William Michaelian

Poems, Notes, and Drawings

Tag Archive for ‘My Mother’

The Trusty Hamilton

Memory — June 20, 2009

For the first time in ages, I wound my father’s wristwatch, which I keep on my work table next to his brother’s old briar pipe. The trusty Hamilton started ticking immediately. The tiny secondhand, set in a circle built into the face where the 6 should be, started making its way around. Now, several hours later, I see the watch is still running — as am I, apparently, though I […]

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Nothing

I have not been myself lately, said the wind. Nor I, said the mountain. The shepherd boy, who had been listening, took up his flute. When he was an old man, he put it down again and died. And the wind rushed, and the mountain blushed, to the depths of the canyon.   Nothing I said to my mother, I said to my father, “I have nothing to do.” To […]

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Sitting At My Mother’s Desk

It’s big, it’s beautiful, it’s old, it’s heavy, it’s made of wood. It’s simple, it’s worn, it’s scarred, but it still shines when the light is upon it. She bought it many years ago from a retired school teacher eight miles away in the next town. In the Thirties, before the Second World War, she and one of her girlfriends walked to that town from our town along the railroad […]

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Newborn

Our grandsons were here, together and warm in their grandmother’s chair, talking about football. I went out for a walk after supper. It was cold, but not too: twenty-nine degrees; still, but not blue: the breath of a breeze. The stars were out. The Big Dipper was standing on its end: pirouette. No one was out: no cat, nor dog, no cleared throat. Bare trees: ghosts: roses: smoke: fir is […]

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As I Recall

A few days ago, a red-tailed hawk swooped past the window and landed in the small bare maple opposite the front door. Not a very large bird, it was still too big for its chosen perch. With each move it made, it was poked and brushed by twigs. Finally it braved the maze and dropped to the ground. After investigating the muddy dahlia bed, it flew off across the driveway […]

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My Mother Saved Our Baby Shoes

Each day, I give thanks for the unknown and unexplained.   My Mother Saved Our Baby Shoes My mother saved our baby shoes, two handfuls of wedding rice in delicate nets, flowers, roses, brittle stems, in her cedar chest. And in all her years of not remembering, I wonder which she forgot the best. I wonder which she smiled at when she sat here dreaming in her make-believe and present-tense. […]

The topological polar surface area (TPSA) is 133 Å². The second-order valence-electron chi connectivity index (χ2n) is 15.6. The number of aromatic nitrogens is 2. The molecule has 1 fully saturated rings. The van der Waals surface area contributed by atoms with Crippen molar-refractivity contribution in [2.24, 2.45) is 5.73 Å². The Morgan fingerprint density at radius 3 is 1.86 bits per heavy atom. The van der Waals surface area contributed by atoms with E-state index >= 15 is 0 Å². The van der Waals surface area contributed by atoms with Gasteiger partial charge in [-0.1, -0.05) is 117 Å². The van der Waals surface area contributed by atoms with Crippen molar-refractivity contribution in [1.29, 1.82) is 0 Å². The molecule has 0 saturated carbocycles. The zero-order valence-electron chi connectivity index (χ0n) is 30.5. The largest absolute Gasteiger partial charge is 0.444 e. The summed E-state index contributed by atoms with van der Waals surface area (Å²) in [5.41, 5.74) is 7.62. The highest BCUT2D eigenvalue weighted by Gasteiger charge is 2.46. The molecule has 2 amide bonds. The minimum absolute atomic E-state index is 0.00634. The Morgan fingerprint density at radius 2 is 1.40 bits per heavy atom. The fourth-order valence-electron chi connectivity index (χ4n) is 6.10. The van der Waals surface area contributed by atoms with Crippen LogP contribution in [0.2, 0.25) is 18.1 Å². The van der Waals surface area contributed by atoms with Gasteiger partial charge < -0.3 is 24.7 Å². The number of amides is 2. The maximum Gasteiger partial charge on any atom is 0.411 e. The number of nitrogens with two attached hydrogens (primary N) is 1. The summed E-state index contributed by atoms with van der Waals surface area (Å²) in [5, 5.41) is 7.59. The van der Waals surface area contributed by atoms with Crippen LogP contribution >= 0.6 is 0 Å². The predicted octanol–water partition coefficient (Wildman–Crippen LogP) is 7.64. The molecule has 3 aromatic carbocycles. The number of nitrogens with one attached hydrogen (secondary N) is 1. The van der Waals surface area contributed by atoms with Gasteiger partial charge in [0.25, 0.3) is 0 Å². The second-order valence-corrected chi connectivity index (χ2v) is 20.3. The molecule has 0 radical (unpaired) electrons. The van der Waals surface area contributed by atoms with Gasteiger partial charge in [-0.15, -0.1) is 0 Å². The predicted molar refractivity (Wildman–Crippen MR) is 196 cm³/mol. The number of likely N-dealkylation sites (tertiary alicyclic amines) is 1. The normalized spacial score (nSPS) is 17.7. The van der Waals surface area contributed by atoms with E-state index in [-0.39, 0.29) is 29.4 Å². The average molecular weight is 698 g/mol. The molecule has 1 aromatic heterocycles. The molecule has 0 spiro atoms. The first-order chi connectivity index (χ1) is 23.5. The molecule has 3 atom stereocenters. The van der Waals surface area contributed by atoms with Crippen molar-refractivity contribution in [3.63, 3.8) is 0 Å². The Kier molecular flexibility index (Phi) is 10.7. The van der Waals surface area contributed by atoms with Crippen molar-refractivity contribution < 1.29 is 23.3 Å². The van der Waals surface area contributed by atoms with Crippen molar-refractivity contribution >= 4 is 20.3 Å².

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Comfortable Assumptions

These entries, however poetic, abstract, direct, or imaginal they may be, also reflect my understanding of the science of the day. And that understanding, as extensive as it is, is really quite limited. It’s also full of comfortable assumptions, gaps, fictions, and inaccuracies. It is imaginal, abstract, direct, and poetic, like the interwoven fibers of a beloved old coat. Many years ago, my parents gave me a simple but beautiful […]

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Tea Stains and Powder Clouds

As I see it, when I remember something, a new version of the past is created, which, however much like the previous versions, is subtly altered by the very act of recall, along with whatever else has happened or not happened since the original was first made and lived. This is why, when I am suddenly confronted with hard evidence from bygone years, I will sometimes go into a kind […]

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The Fall Way Home

Of the clump of hyacinths we planted recently in front of the crape myrtle I now call a pomegranate, the Muscari armeniacum jumped out of the ground as soon as we turned our backs. Soon there will be enough to cover an entire hillside. Then I will exchange my pen for a shepherd’s crook, and lead my sheep into their purple presence. Fig leaves, bright-yellow, as big as elephant ears. […]

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Into a Strange Land

This poem is from Volume 3 of Songs and Letters and was written in 2005. There are twenty-four volumes in all. Back then, I did my writing at an old kitchen table from my childhood home. Our youngest son has it now. Since 2009, I’ve been using my mother’s old desk. If I remember correctly, she bought it from a retired school teacher who lived in the next town, about […]

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